As a friend, what do you do when you know another friend or loved one is experiencing depression?
In the wake of the well publicized deaths of Kate Spade and Anthony Bourdain, social media has seen a great number of posts about depression. We’ve seen plenty of people imploring those of us who have or ever have experienced depression to ask for help. I’ll admit, even I did. And I should know better.
Asking for help when you’re in a dark hole is harder to do than almost anything else. When you can’t even muster the energy to eat, ringing up a friend and saying something like, “Hey, I haven’t eaten in nearly 48 hours, haven’t showered, brushed my teeth or hair, haven’t gotten dressed, haven’t even gotten out of bed for days except to pee. As a matter of fact, all I’ve done is contemplate what resources I have here at home that would aide me in taking my own life because I can’t bring myself to leave this darkened abode. I was wondering if you wanted to come over and chat?” is totally out of the question. I mean, if you can’t muster a full conversation with yourself, how ya gonna do it with someone else?
So, in the wake of all the “ask for help” posts, I came across one that was shared by a friend of mine on Facebook. It wasn’t actually even a Facebook post that she shared but a series of tweets by Sheila O’Malley. You see, Sheila had lost her dad and spent the next year, which included a move to a new apartment, in a very blue state of mind. She related in her tweets that much of the year was a blur and she found herself unable to muster the ability to unpack. Months went by, and she couldn’t do it. And she was ashamed.
Yes, for those of us that have experienced depression, we understand the shame associated with being unable to do what appears to be, on the surface at least, a relatively simple task. And even when Sheila’s longtime friend David reached out to her to let her know that she was loved and needed, her response was, “Doesn’t matter, but thanks.” Again, it sounds painfully familiar, right?
But David went out on a limb. Rather than waiting for Sheila to reach out to him or to any of their other friends, he hatched a plan to help his struggling friend. Without her knowledge, he rallied the troops, and 10 of them showed up at her home with platters of food, hearts full of love, and a mission to unpack Sheila’s apartment.
She protested, of course. I think most of us would. That’s what we do in that head space. And Sheila’s friends did what any good friends would do. They ignored her and got to work. She admits she was embarrassed. For about 10 minutes.
By the end of the evening, her clothes were unpacked and organized, her hundreds of books had found their new home in her bookshelves, her artwork had been hung, and Sheila had a home not just a space to exist in.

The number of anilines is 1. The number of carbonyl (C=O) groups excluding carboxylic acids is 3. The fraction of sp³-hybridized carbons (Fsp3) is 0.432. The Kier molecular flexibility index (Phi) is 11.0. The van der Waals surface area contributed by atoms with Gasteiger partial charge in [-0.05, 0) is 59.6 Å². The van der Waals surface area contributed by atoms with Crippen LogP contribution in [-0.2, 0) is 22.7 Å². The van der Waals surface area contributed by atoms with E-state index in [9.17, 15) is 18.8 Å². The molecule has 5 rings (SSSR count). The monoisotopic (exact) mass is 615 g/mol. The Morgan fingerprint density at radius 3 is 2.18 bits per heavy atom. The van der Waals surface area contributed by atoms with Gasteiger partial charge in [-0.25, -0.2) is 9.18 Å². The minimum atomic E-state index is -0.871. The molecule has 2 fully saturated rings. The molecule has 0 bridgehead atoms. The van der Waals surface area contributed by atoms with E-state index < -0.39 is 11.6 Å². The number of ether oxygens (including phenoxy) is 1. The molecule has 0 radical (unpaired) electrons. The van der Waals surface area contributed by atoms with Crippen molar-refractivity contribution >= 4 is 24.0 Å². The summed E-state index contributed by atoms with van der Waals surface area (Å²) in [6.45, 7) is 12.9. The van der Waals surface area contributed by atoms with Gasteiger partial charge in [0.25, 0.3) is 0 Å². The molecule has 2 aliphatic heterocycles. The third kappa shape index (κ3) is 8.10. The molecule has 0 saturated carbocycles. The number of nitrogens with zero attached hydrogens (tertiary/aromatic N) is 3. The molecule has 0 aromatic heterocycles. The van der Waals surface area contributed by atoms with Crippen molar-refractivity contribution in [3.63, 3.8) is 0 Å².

But here’s the part of the story that really got me in the feels. In a moment of speechlessness and inability to express her thanks, the husband of a friend understood and said to her, “Listen, baby, what we did today was a barn-raising.”
A barn-raising. What a stunning and beautiful metaphor. Have you ever watched an Amish barn-raising? I have been fascinated with them for decades. I mean, have you seen the size of their barns? Holy moly! Of course, the entirety of construction doesn’t happen in just one day, but the actual raising of the walls and trusses along with the covering of the walls, roofing, and hanging of doors/windows does. It would be an overwhelming task for any one family or community member.
And so, traditionally, members of a community come together to build or repair another community member’s barn. There is no ulterior motive. No money exchanges hands. It is just what is done. And when the next community member needs help, they gather to do the same for that family knowing that there will come a day when they, too, will have an insurmountable task before them and the community will come together to help them as well.
A barn-raising. I’ll say it again, it’s a beautiful metaphor. Just as the Amish, I’m sure, don’t ask their community member in need, “So, do you want to talk about why you haven’t built the barn by yourself? What’s going on?”, Sheila’s friends didn’t gather around her and ask, “Why haven’t you unpacked anything after all these months? Do you want to talk about it?” No, they just did normal things that normal people help their friends with.
For myself, I remember, in times of heartache or grief, when friends or family would bring me a meal or ask me to go out with them for a meal. It was their way of making sure I was eating. Or the time that friends called and told me we were renting movies and having a movie night at my house. I reminded them that I had no TV or VCR (yes, it was the dark ages and all we had was VHS). They told me not to worry about that. They showed up an hour later with their TV and VCR, a selection of movies, and a huge paper grocery bag full of popcorn. That’s what friends do. They raise your barn when you can’t do it alone.
So, friends, let’s continue to remind each other that we are available to lend an ear or a shoulder should someone in our circle need them. But let’s also remember to keep an eye out for the barns that need raising in our circles, knowing that we may have one of our own to raise in the future.